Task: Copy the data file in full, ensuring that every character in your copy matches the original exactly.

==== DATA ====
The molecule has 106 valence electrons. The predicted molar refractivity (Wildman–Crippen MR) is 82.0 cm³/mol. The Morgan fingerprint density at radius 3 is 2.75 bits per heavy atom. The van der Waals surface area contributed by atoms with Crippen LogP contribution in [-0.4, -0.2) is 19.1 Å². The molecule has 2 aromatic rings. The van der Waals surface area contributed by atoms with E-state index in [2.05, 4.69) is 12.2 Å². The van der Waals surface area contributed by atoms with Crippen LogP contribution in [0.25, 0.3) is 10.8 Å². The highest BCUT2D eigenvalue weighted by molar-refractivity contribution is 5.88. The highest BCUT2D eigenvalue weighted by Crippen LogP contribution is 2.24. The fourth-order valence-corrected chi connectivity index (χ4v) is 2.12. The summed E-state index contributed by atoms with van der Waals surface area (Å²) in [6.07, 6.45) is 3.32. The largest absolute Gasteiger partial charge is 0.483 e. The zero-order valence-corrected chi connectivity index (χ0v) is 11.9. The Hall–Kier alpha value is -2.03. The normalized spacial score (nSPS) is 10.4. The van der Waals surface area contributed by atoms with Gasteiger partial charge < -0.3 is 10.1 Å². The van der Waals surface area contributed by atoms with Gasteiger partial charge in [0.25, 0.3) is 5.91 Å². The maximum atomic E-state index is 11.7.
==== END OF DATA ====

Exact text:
The molecule has 106 valence electrons. The predicted molar refractivity (Wildman–Crippen MR) is 82.0 cm³/mol. The Morgan fingerprint density at radius 3 is 2.75 bits per heavy atom. The van der Waals surface area contributed by atoms with Crippen LogP contribution in [-0.4, -0.2) is 19.1 Å². The molecule has 2 aromatic rings. The van der Waals surface area contributed by atoms with E-state index in [2.05, 4.69) is 12.2 Å². The van der Waals surface area contributed by atoms with Crippen LogP contribution in [0.25, 0.3) is 10.8 Å². The highest BCUT2D eigenvalue weighted by molar-refractivity contribution is 5.88. The highest BCUT2D eigenvalue weighted by Crippen LogP contribution is 2.24. The fourth-order valence-corrected chi connectivity index (χ4v) is 2.12. The summed E-state index contributed by atoms with van der Waals surface area (Å²) in [6.07, 6.45) is 3.32. The largest absolute Gasteiger partial charge is 0.483 e. The zero-order valence-corrected chi connectivity index (χ0v) is 11.9. The Hall–Kier alpha value is -2.03. The normalized spacial score (nSPS) is 10.4. The van der Waals surface area contributed by atoms with Gasteiger partial charge < -0.3 is 10.1 Å². The van der Waals surface area contributed by atoms with Gasteiger partial charge in [0.25, 0.3) is 5.91 Å². The maximum atomic E-state index is 11.7.